My wife and I plan on doing some travelling soon, and, as usual, we will be bringing along plenty of digital toys (e.g., laptop, iPad, smartphone). All of these upcoming trips are for business purposes, so we’ll need to be checking our email and accessing other online resources on-the-go. In the past, I have always avoided using WiFi hotspots in airports and hotels (or anywhere, really) as they are typically unsecured and open to prying “eyes”1. However, there have been times when I needed to check my email, do some work for a client, or even (gasp!) access my online banking while on the road. I have always been careful to ensure that HTTPS was used and changed my login credentials as soon as I was at a “safer” location (i.e., home), but there is still a lot of danger involved in doing these activities from…well, anywhere, really, but I tend to trust my home network (admittedly, more than I should), as I have taken extra precautions and thrown up some obstacles to deter common digital theives. Of course, if someone really wants your data, there’s not much you can do, but, as I have no known enemeies, I feel relatively safe when using my home connection. On the road, however, I feel completely helpless and vulnerable…until today.

I had the (not quite) brilliant idea of making my own VPN that I could use to route all my internet traffic through while on the road. Using a VPN means all the traffic to and from my devices will be encrypted and (more) secure. I have had access to VPNs through employers in the past, but I never used them for anything other than work as they were typically quite slow and there is no way of knowing if the employer is snooping on the traffic. I used to run a private server from my home, which would have been perfect for use as a VPN, but, in an effort to cut costs, I left it behind when I moved to Europe. There are plenty of commercial, hosted VPN products on the market, but most require a monthly fee, and like an employer-hosted VPN, I have no way of knowing if the host is snooping on the traffic. I wanted a VPN that was cheap (preferrably free), easy to setup, and also temporary. I only travel a few times a year, and when I’m at home, I have no use for the VPN, so I really only need it t be active for a few days or weeks at a time. Amazon’s cloud computing service, EC2, sounded like the perfect solution. Before leaving home, I can launch an instance and setup the VPN. While on the road, I can securely use the internet from all of my devices by tunneling through the VPN. Then, when I get home again, I can terminate the instance. Amazon currently has a very generous free usage tier, so running the VPN should end up costing me nothing but the time it takes to launch an instance and configure my devices. Sounds excellent, let’s get started!

The first step was to create an EC2 instance. Before getting started, I did some quick googling to see if anyone else had used an EC2 instance a their personal VPN. As is the case with most of my ideas, dozens (if not hundreds) of people had already setup EC2 instances as VPNs and they had blogged about it. Many of them had done everything by hand, a task I was certainly prepared for, but I was hoping to automate as much of the process as possible. Luckily, I happend across VoodooPrivacy. That project contains an excellent shell script that can be used to easily setup a VPN when launching an EC2 instance. The shell script from Voodoo Privacy contains some variables to hold the VPN login credentials, however, I prefer to use unique VPN login credentials for each device2, so I removed these variables and hard-coded my credentials into the script where needed. After, adjusting my EC2 security policy3, I was ready to go.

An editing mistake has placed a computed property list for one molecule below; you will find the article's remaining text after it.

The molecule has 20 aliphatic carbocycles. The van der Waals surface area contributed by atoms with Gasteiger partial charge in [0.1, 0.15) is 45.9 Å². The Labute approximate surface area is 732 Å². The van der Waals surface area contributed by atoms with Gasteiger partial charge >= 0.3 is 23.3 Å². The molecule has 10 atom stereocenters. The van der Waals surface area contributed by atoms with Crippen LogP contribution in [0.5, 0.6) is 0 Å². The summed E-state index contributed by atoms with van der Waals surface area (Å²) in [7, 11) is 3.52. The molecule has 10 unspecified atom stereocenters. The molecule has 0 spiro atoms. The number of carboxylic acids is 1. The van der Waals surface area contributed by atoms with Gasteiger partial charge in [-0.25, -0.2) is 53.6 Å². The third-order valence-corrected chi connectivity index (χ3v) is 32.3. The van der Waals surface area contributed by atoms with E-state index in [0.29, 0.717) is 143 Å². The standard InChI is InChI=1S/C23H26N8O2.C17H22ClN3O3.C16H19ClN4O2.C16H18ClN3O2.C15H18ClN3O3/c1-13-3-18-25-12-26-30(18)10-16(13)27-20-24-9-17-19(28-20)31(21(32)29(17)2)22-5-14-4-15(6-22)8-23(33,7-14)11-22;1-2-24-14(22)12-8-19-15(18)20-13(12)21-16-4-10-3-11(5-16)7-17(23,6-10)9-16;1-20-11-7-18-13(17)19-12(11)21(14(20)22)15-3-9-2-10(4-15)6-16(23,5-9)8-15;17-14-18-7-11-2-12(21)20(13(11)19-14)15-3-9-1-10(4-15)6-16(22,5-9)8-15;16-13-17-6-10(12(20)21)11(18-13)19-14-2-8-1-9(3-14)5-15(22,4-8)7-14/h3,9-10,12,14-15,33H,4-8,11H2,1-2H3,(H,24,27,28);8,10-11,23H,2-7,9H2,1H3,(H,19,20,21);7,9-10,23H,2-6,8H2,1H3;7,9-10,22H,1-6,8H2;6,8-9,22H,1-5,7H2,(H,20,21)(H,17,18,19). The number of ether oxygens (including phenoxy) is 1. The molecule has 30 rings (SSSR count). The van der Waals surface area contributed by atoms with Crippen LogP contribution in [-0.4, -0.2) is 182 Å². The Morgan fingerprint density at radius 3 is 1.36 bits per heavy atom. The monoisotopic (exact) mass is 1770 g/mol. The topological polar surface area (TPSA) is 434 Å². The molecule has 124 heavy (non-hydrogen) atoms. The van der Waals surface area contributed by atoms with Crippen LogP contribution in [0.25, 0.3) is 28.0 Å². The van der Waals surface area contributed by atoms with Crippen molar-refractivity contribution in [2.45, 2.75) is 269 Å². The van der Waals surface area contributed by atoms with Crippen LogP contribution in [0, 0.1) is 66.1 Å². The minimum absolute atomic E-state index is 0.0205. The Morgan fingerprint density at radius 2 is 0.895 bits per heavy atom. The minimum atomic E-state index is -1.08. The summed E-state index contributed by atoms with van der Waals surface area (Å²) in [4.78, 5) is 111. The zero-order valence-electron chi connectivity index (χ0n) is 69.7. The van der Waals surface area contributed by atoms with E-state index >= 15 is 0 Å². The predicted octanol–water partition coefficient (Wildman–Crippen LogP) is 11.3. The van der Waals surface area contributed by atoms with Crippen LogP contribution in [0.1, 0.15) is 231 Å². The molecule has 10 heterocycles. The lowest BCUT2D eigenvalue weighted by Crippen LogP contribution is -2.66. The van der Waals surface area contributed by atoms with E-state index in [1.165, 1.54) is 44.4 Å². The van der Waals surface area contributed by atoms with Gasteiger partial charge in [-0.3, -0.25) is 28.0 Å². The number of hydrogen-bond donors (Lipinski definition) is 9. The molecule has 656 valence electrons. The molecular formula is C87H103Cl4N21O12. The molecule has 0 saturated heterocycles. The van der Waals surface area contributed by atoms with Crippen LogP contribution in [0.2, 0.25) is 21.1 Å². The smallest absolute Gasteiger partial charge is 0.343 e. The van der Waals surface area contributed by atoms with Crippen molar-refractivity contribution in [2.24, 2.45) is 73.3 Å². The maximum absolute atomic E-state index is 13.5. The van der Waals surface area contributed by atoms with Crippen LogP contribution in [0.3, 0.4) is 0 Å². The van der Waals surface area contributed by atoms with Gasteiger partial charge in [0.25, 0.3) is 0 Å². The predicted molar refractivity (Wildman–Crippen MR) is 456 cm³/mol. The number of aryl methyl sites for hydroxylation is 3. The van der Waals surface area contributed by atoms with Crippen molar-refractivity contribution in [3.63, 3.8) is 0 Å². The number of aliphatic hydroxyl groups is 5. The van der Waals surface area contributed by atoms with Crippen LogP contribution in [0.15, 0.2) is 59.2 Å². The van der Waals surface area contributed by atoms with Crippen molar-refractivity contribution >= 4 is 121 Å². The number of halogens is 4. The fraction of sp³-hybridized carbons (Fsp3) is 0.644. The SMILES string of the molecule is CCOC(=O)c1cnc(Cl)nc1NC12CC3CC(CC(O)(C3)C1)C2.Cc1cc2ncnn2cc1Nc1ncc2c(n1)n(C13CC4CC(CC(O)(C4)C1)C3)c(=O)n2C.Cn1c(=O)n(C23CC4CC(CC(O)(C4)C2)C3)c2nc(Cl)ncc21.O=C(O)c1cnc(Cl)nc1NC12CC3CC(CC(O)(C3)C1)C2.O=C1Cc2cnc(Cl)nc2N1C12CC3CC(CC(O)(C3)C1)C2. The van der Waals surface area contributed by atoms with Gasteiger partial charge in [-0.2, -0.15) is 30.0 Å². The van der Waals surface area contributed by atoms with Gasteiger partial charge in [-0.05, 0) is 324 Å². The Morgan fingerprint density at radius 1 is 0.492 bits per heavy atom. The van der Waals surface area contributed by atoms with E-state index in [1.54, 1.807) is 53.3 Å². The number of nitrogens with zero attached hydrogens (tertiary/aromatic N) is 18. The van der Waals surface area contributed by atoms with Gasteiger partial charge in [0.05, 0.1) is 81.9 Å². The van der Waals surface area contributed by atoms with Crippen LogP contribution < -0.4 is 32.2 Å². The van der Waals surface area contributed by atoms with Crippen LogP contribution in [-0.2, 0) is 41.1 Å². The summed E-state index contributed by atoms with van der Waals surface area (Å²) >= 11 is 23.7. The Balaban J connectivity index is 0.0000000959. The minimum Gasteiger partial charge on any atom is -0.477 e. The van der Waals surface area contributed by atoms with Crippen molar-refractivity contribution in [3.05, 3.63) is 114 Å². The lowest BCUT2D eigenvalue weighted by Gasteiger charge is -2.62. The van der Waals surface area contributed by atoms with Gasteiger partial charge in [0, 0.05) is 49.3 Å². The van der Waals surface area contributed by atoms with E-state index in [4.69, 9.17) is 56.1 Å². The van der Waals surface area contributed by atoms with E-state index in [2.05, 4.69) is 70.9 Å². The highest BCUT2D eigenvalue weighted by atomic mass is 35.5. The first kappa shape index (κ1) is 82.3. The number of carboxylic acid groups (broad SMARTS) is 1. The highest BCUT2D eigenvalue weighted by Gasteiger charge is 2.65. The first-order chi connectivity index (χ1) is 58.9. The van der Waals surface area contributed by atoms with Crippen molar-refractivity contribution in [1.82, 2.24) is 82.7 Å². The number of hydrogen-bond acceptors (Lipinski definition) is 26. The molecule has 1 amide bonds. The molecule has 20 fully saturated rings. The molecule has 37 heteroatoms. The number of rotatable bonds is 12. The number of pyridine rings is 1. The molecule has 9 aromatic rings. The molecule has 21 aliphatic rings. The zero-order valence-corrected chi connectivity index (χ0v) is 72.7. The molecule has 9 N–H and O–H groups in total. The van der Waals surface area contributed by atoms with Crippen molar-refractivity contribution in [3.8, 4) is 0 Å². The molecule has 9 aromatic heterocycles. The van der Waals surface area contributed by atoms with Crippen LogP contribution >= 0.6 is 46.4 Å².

I am quite comfortable with several linux distros, but I chose the default 64-bit Ubuntu instance provided by Amazon as that is my distro of choice for personal projects. I’m not going to go into detail on setting up an EC2 instance, if you need assistance, try Google. The Voodoo Privacy guide suggests copying and pasting the shell script into the “User data” field, but I was able to upload it (perhaps that is a new feature). After launching the instance (and attaching an elastic IP to it), I began configuring my devices to use the VPN. I had no issues configuring our MacBook Pros (MBP3.1 w/ OSX 10.7.4 and MBP5.1 w/ OSX 10.6.8) or my Samsung Galaxy Nexus (which is running JellyBean v4.1.1). However, I ran into trouble when trying to configure my Windows 7 laptop and my wife’s Samsung Galaxy S2 (which is running ICS v4.0.3). The issue with my Windows 7 machine turned out to be a PEBKAC error. I’m still not 100% sure how I resolved it, but I think it had something to do with unchecking “Use Windows logon domain”. The issue with the Galaxy S2 was not so easy. Apparently, there is a bug in the ipsec-tools implementation within Android ICS. I am still looking for a fix.

Edit: I have found a solution to the Galaxy S2 problem.

  1. I never, ever, ever (ever!) trust or use a public computer such as in an internet cafe or a hotel business center to do anything other than general browsing. The computer may have a wired connection and the owner may swear it is secure, but I have no way of knowing for sure. Where does the wire go once it’s in the wall? Who may be tapped into it? What malicious software has been installed on the machine or the loca network? The list goes on.

  2. Using unique login credentials for each device allows me to easily remove the credentials for that device should it ever be lost or stolen, without effecting the other devices. In other words, if a device is lost or stolen and I used the same login credentials for every device, then I would have to change the credentials on the server and every device. That’s a lot of work! =\

  3. The Voodoo Privacy guide incorrectly states that port 450 needs to be opened to UDP traffic. AFAIK, it should actually be port 500.